In November 2015, Tucker filed another document titled “motion for reconsideration.” Dkt. # 29. HP again opposed her motion, arguing that she still failed to comply with Rule 8. In May 2016, the District Court treated this document as a second amended complaint, concluded that Tucker had failed to comply with Rule 8 as ordered and failed to focus on her products liability claim, determined that giving her further leave to amend would unduly prejudice HP, and decided that there would be no utility in giving her another chance to amend her complaint. Consequently, the District Court dismissed her complaint with prejudice under Rule 41(b) for failure to comply with Rule 8. Tucker v. Hewlett Packard, Inc., No. 14-4699, 2016 WL 3034106 (D.N.J. May 27, 2016). Tucker timely appealed to this Court.1
We have jurisdiction pursuant to 28 U.S.C. § 1291. As is familiar, we construe pro se filings liberally. See Erickson v. Pardus, 551 U.S. 89, 94 (2007) (per curiam). We review a District Court's dismissal under Rule 8 and under Rule 41(b) for abuse of discretion. See In re Westinghouse Sec. Litig., 90 F.3d 696, 702 (3d Cir. 1996) (Rule 8 dismissals); Emerson v. Thiel Coll., 296 F.3d 184, 190 (3d Cir. 2002) (Rule 41 dismissals).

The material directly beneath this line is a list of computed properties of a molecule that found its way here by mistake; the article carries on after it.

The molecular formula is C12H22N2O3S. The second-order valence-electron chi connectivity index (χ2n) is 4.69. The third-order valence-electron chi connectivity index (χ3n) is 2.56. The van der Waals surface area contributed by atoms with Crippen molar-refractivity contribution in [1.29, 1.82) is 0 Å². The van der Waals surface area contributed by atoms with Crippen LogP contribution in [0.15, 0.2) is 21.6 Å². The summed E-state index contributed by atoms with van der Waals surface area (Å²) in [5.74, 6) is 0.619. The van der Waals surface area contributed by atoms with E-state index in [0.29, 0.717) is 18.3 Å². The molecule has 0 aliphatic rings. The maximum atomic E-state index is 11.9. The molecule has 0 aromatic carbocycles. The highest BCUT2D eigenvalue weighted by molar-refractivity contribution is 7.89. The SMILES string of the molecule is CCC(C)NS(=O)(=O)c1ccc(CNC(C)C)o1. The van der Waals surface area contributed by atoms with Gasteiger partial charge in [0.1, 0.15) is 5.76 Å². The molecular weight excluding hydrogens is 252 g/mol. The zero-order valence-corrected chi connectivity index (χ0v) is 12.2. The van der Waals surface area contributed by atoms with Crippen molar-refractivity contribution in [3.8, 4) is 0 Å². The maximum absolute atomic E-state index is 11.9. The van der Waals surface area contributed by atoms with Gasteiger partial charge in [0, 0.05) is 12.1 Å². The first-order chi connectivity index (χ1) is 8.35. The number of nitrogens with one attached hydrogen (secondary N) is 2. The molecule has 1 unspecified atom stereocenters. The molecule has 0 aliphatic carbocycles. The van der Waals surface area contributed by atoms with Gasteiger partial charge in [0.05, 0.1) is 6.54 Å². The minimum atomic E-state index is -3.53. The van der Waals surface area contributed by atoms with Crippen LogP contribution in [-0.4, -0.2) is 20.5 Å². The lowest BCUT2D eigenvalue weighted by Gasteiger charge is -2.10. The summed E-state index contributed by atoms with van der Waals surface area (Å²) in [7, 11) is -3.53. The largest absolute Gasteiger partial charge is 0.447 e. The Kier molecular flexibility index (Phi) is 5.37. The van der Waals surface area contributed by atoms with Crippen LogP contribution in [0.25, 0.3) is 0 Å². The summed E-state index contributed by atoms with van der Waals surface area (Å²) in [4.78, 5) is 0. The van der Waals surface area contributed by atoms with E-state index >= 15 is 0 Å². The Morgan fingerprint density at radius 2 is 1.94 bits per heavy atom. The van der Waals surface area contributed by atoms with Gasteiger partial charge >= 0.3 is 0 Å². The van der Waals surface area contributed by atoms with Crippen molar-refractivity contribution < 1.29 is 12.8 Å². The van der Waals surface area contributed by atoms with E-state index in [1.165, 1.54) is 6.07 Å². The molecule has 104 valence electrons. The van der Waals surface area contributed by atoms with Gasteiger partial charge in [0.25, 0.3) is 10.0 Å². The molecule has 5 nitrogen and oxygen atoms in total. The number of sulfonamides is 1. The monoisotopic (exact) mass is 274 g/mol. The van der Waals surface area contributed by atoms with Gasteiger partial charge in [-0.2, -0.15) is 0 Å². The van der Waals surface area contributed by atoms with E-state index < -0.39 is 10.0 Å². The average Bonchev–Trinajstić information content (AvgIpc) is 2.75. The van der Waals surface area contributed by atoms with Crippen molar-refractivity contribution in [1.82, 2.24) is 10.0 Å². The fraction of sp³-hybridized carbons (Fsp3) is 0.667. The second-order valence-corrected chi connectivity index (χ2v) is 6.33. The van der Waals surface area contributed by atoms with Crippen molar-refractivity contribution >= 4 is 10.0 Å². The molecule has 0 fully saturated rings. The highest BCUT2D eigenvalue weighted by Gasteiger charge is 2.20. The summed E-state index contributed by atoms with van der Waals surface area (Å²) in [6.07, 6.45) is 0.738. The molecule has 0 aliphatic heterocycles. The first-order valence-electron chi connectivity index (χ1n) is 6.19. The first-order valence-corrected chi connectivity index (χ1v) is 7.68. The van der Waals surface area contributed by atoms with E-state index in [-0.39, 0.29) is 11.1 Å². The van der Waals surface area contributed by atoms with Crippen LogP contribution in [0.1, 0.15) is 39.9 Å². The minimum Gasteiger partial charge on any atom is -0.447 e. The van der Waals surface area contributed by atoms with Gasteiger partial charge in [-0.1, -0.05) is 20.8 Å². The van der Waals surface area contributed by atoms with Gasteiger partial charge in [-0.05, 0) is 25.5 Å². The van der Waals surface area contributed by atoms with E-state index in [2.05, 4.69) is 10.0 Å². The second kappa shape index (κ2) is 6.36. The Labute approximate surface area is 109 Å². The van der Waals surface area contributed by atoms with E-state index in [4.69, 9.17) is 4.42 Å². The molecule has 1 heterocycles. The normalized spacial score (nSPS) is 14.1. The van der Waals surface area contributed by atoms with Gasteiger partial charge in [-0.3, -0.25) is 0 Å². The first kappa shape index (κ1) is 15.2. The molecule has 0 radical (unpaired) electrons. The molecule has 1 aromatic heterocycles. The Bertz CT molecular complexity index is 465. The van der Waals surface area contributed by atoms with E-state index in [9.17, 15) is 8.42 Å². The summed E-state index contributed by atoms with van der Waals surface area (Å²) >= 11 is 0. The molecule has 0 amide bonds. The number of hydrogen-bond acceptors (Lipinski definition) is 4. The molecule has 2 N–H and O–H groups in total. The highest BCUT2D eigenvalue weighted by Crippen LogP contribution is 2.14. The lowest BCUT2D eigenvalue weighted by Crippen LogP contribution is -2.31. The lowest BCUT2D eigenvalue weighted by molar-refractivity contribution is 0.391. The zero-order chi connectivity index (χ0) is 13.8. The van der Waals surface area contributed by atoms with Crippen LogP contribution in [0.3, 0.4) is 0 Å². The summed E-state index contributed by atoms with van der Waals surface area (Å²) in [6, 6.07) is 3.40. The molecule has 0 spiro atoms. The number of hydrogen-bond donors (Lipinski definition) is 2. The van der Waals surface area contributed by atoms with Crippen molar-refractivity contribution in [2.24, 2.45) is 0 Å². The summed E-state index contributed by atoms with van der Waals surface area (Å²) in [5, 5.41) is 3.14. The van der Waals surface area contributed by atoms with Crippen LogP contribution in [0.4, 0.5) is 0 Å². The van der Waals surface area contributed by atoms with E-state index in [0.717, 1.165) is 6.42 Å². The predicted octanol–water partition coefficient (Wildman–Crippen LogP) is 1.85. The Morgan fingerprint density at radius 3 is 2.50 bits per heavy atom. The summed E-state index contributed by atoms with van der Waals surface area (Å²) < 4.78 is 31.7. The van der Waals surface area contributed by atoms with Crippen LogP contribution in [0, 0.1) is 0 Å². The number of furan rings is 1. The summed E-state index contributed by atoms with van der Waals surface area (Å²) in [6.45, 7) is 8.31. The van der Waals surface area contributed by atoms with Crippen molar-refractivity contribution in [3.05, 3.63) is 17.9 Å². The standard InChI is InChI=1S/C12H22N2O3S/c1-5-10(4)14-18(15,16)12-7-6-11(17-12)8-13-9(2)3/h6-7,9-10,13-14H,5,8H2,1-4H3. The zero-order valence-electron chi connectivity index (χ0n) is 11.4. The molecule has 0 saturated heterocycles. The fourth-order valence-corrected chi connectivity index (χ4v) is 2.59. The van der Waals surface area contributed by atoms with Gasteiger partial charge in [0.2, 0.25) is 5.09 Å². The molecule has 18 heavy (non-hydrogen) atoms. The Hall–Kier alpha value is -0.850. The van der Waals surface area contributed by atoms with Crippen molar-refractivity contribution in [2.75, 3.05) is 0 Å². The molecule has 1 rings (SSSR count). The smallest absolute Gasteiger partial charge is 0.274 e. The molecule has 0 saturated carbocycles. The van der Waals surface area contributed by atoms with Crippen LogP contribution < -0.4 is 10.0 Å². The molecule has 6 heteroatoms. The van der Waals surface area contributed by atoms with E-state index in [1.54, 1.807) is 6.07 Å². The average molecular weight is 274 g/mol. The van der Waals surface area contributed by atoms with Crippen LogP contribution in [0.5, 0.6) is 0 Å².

Rule 8(a)(2) requires a pleading to contain “a short and plain statement of the claim showing that the pleader is entitled to relief.” A complaint “must contain sufficient factual matter, accepted as true, to ‘state a claim to relief that is plausible on its face.’ ” Ashcroft v. Iqbal, 556 U.S. 662, 678 (2009) (quoting Bell Atl. Corp. v. Twombly, 550 U.S. 544, 570 (2007)). The allegations in the complaint must not be “so undeveloped that [they do] not provide a defendant the type of notice of claim which is contemplated by Rule 8.” Phillips v. Cty. of Allegheny, 515 F.3d 224, 232 (3d Cir. 2008). Under New Jersey products liability law, plaintiffs may plead design defect claims, manufacturing defect claims, or inadequate warning defect claims. See Zaza v. Marquess and Nell, Inc., 675 A.2d 620, 628 (N.J. 1996). Tucker tried to raise all three types of claims under New Jersey law, but she most clearly pleaded a design defect claim. To plead such a claim under New Jersey law, she must have stated that the “product was defective, that the defect existed when the product left the defendant's control, and that the defect caused injury to a reasonably foreseeable user.” Zaza, 675 A.2d at 627 (quoting Feldman v. Lederle Labs, 479 A.2d 374, 384-85 (N.J. 1984)).